Now because I’m lazy OR always in a hurry (depends on how you look at it), I rarely measure when it comes to stuff like this. My curtain rods don’t have to be exactly 6.8778135″ above each window.  I eyeball it. BUT if measuring is your thing, I say do what makes you happy!

For the curtains rods that I installed last night, I cut an 8-1/2 x 11″ chip board in half. That meant my curtain rod hardware would be 5-1/2″ away from the sides and 8-1/2″ away from the tops of my windows. Works for me.

So once you have the correctly sized cardboard, tape it to the wall at the corner of your window: corner to corner. I just eyeball it to make sure it’s straight. You could also place a small level along the side if you don’t trust your eyeballing skills.
hanging curtain rods
Drill the screw (or in my case: hammer the tip of the drywall anchor) right through chipboard (or cardboard) into the wall just enough to mark the spot.

Remove the screw or drywall anchor and the chipboard. Put the screw or anchor back in the hole and finish tapping the anchor  into the wall.
hang curtain rods an easy way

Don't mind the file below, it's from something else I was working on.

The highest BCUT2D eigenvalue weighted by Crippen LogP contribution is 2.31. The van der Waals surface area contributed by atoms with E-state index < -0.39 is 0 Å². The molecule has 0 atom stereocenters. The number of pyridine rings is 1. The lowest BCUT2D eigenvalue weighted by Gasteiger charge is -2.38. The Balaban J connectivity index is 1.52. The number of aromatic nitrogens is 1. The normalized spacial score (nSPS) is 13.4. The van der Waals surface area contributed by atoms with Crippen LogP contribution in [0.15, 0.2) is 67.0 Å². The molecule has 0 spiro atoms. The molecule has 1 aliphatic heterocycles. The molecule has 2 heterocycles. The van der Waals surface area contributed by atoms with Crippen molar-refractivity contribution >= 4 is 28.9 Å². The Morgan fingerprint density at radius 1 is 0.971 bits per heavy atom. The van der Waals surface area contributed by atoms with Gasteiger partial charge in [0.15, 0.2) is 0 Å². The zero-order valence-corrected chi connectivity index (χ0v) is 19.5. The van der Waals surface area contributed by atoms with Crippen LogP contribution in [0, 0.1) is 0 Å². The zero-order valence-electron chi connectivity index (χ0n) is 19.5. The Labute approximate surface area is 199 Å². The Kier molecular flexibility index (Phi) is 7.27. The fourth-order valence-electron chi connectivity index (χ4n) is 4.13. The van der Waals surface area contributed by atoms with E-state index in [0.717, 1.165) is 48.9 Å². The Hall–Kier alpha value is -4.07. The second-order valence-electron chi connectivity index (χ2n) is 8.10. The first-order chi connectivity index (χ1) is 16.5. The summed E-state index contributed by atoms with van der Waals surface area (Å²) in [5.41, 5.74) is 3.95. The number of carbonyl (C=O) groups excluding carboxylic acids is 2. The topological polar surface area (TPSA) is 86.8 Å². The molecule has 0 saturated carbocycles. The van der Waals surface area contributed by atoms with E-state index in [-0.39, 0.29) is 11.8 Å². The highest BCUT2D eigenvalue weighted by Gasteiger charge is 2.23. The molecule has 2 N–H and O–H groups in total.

Now take that same piece of chipboard (or cardboard) and flip it onto the opposite corner of the window and repeat using the hold that you made on the first side.
easy way to measure for curtain rods
Finish attaching the hardware and that’s it. Now you have perfectly symmetrical curtain rod hardware installed.

hanging-curtain-rods-6 Now after only six years, there are curtains hanging in my bedroom!

hanging-curtain-rods-7 And yes, my bedroom is still orange….but let’s call it Apricot! I’ve got big plans for this little nook….I just don’t know what they are yet. Maybe a window seat? I’d love to hear your thoughts on it.

My DIY Farmhouse Table

It’s done. I did it. I can’t believe I did it. But I did. I built a table. Built it from scratch. Do carpenters say that? Built from scratch? It’s sounds like I baked a cake. I built it from a pile of lumber. Yes, that sounds better. Here is my built from scratch, I mean my DIY farmhouse table.

My DIY Harvest Table | createandbabble.com I’ve been wanting to build something ever since my Ryobi Christmas. Yes, I had a Ryobi Christmas. Two years ago. Santa (aka Dan) left a huge bag of Ryobi power tools under the tree. (I must have been pretty good.)
Ryobi Miter Saw
I just had to have a miter saw. Dan of course questioned this desire. The conversation went something like this:
Dan: Why do you need a miter saw?
Me: So I can build something.
Dan: Like what?
Me: I don’t know yet, but I want to build it. Think of all the wonderful things I can build.

(Now keep in mind I’ve never built anything with wood and power tools in my life.)